This makes it easier to find a matching Vinylux polish for any Shellac color.

Gelish also manufactures professional nail lacquers under the Morgan Taylor brand.

They come in the same colors as Gelish polishes and match them perfectly too.

Gelish and Morgan Taylor polishes are even available in duo sets. Every set contains identical Gelish and Morgan Taylor hues.

Both Vinylux and Morgan Taylor are non-toxic and free from Formaldehyde and Toluene. Plus they are cruelty-free.

What’s the difference between Gelish and Shellac


CND promises that their Shellac gel nail polish will last for at least 14 days.

And according to Gelish, their gel nail polish can last up to 21 days or even more, provided that you’ve applied it properly.

So Gelish is a longer-lasting gel nail polish than Shellac.

But this comes at a small cost because Gelish has a longer nail prep process than Shellac.

Nail prep

One of the biggest differences between Gelish and Shellac is the nail prep process.

Gelish requires nail plate roughening before application. This is done by buffing the shine off the natural nail plate.

And Shellac’s manufacturer emphasizes that you don’t need to roughen your nails before its application and can simply start with the base coat.

This makes the application of Shellac a bit easier.

In addition to that, Gelish manufacturer Nail Alliance specifies that you need to dehydrate the nail plate to make the polish adhere better.

Gelish has released an excellent nail dehydrator and bonder called Gelish pH Bond and recommends using this dehydrator with their own polishes.

This product de-oils the nail plate and makes the base coat and polish really stick.

This is why Gelish can stay on your nails for 3 weeks or more.

pH Bond is available as part of the brand’s best-selling Fantastic Four kit that also includes the base coat, top coat, and cuticle oil.

Shellac doesn’t specify that you need to dehydrate the nail plate. So it’s an optional step.

However, it’s also recommended that you use a nail prep dehydrator.

This will drastically improve the longevity of the polish and can make it last well over the promised 2 weeks.

CND also manufactures its own dehydrator named NailFresh.

Packaging and sets

Shellac comes in smaller packaging than Gelish.

Shellac is only sold in standard 7.3 ml (0.25 oz) bottles.

It doesn’t have any mini versions available.

And Gelish is available in 15 ml full-sized bottles or 9 ml mini versions.

So even miniature bottles of Gelish are larger than Shellac’s standard bottles.

And regular Gelish bottles are twice the size of Shellacs.

By the way, Shellac Luxe comes in 12 ml bottles that are larger than standard Shellac bottles.

Gelish is often sold in themed sets. Some of them are seasonal and some are named after popular culture symbols, like Disney characters, MTV, and Marylin Monroe.

Shellac is not usually available in sets to the general public but salons can buy it in bulk as whole collections.

Color range

Even though both polish brands have extensive color ranges, Gelish has released a larger number of hues than Shellac.

Today there are 192 colors of Gelish gel nail polish, as opposed to only 160 CND Shellac hues.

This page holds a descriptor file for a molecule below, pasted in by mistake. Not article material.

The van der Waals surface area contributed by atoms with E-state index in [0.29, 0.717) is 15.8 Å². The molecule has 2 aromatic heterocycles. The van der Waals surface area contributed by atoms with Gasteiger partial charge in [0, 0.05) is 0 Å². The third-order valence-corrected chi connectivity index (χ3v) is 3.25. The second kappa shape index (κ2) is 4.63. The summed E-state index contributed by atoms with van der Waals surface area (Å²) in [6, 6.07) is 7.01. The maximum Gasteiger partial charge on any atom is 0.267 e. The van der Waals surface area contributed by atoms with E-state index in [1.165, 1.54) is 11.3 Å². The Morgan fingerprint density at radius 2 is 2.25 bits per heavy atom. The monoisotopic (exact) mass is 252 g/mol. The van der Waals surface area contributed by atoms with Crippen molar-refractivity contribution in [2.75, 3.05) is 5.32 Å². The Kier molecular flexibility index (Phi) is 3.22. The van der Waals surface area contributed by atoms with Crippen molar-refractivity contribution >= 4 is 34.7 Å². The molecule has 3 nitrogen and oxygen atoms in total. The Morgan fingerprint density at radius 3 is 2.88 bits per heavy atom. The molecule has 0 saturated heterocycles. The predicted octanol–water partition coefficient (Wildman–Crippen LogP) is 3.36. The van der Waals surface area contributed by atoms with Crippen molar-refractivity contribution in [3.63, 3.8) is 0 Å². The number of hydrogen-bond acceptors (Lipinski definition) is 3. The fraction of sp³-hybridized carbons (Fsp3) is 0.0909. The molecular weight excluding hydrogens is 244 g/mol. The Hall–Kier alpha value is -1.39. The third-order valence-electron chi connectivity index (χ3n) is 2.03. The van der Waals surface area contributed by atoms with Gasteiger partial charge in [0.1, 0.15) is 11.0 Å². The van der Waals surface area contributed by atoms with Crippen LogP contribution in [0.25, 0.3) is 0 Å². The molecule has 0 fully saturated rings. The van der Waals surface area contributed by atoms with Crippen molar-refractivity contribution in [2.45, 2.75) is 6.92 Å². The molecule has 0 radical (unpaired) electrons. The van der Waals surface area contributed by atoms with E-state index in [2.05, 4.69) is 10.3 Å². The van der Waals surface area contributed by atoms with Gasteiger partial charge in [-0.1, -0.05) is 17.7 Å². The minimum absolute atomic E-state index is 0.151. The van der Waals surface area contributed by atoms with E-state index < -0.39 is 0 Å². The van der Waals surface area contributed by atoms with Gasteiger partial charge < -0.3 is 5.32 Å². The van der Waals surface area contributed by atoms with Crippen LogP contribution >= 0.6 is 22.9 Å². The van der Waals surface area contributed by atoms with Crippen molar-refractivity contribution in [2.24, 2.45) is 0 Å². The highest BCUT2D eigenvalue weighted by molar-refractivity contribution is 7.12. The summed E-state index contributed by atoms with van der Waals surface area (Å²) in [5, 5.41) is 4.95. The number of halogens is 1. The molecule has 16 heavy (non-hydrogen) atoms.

CND also retires some popular colors from time to time.

Availability and access

Shellac is not as widely available as Gelish.

It’s often only sold to nail professionals that have a license.

So it can be hard for an at-home gel nail polish user to purchase Shellac.

It’s also not too budget-friendly.

Gelish is more widely available.

While some of their professional products, like polygels, are often sold only to licensed professionals, most of their gel nail polishes can be bought in consumer stores, including online stores.

Difference between the matching sister lacquers

The matching lacquers from Gelish and CND also have some differences.

While Morgan Taylor and Gelish polishes are available in duo sets, Shellac is usually not sold together with Vinylux but you can buy them separately.

Morgan Taylor is not a no-light gel nail polish and is not as long-lasting as Vinylux.

However, you can extend its longevity by using Morgan Taylor Make It Last long-wear top coat, although the use of a top coat is not required. Whereas Vinylux won’t stay on as well without the top coat.

Two step quickly removable Shellac version

Unlike Gelish, which is always a 3-step polish system with a base coat, top coat, and color polish, Shellac is also available as a 2-step polish named Shellac Luxe.

this product only includes a color polish and top coat and doesn’t require a base coat.

The base coat is actually mixed in with the color polish formula.

In addition to that, Shellac Luxe is formulated for speedy removal.

You can soak it off in 60 seconds, which is amazingly fast.

Shellac vs Gelish: pros and cons

Gelish pros

  • Comes in larger bottles
  • Comes in sets
  • Has a great nail prep kit available
  • Easier to buy
  • Larger color range

Gelish cons

  • Requires nail plate buffing
  • No two-step version

Shellac pros

  • No nail plate buffing required
  • Non-toxic and gentler on the nails than many other polishes
  • Has a no-light sister polish with an identical color palette
  • Available as a 2-step quickly removable Luxe version.

Shellac cons

  • Not easily accessible
  • Smaller bottles
  • Fewer colors are available